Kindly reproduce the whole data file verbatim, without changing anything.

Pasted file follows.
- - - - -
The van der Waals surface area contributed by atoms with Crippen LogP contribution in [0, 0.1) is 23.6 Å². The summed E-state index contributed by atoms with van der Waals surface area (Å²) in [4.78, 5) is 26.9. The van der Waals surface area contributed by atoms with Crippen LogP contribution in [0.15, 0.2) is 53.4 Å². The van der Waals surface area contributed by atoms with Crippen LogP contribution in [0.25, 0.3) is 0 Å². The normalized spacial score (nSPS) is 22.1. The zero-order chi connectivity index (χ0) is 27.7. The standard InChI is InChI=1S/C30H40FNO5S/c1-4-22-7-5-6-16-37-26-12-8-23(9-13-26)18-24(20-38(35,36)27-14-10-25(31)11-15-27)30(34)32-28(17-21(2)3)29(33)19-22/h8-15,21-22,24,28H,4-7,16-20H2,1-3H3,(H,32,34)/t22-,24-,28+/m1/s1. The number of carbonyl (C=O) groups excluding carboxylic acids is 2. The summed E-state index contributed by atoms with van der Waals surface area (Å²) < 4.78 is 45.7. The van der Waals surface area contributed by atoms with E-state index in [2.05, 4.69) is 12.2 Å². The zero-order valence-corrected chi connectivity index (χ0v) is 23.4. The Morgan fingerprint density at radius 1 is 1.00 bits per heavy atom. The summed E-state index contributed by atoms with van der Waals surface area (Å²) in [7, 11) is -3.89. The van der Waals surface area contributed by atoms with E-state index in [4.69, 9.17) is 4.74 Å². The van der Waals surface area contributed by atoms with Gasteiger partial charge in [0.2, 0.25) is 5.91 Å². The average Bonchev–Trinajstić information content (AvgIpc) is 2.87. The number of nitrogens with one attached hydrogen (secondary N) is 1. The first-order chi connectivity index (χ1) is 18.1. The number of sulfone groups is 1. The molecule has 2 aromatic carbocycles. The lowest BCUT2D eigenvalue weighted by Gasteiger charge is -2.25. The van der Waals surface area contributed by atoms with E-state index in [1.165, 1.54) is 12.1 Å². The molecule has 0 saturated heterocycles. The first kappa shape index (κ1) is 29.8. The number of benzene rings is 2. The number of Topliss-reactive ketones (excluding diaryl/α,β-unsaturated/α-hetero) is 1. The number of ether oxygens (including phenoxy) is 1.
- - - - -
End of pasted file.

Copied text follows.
The van der Waals surface area contributed by atoms with Crippen LogP contribution in [0, 0.1) is 23.6 Å². The summed E-state index contributed by atoms with van der Waals surface area (Å²) in [4.78, 5) is 26.9. The van der Waals surface area contributed by atoms with Crippen LogP contribution in [0.15, 0.2) is 53.4 Å². The van der Waals surface area contributed by atoms with Crippen LogP contribution in [0.25, 0.3) is 0 Å². The normalized spacial score (nSPS) is 22.1. The zero-order chi connectivity index (χ0) is 27.7. The standard InChI is InChI=1S/C30H40FNO5S/c1-4-22-7-5-6-16-37-26-12-8-23(9-13-26)18-24(20-38(35,36)27-14-10-25(31)11-15-27)30(34)32-28(17-21(2)3)29(33)19-22/h8-15,21-22,24,28H,4-7,16-20H2,1-3H3,(H,32,34)/t22-,24-,28+/m1/s1. The number of carbonyl (C=O) groups excluding carboxylic acids is 2. The summed E-state index contributed by atoms with van der Waals surface area (Å²) < 4.78 is 45.7. The van der Waals surface area contributed by atoms with E-state index in [2.05, 4.69) is 12.2 Å². The zero-order valence-corrected chi connectivity index (χ0v) is 23.4. The Morgan fingerprint density at radius 1 is 1.00 bits per heavy atom. The summed E-state index contributed by atoms with van der Waals surface area (Å²) in [7, 11) is -3.89. The van der Waals surface area contributed by atoms with E-state index in [4.69, 9.17) is 4.74 Å². The van der Waals surface area contributed by atoms with Gasteiger partial charge in [0.2, 0.25) is 5.91 Å². The average Bonchev–Trinajstić information content (AvgIpc) is 2.87. The number of nitrogens with one attached hydrogen (secondary N) is 1. The first-order chi connectivity index (χ1) is 18.1. The number of sulfone groups is 1. The molecule has 2 aromatic carbocycles. The lowest BCUT2D eigenvalue weighted by Gasteiger charge is -2.25. The van der Waals surface area contributed by atoms with E-state index in [1.165, 1.54) is 12.1 Å². The molecule has 0 saturated heterocycles. The first kappa shape index (κ1) is 29.8. The number of benzene rings is 2. The number of Topliss-reactive ketones (excluding diaryl/α,β-unsaturated/α-hetero) is 1. The number of ether oxygens (including phenoxy) is 1.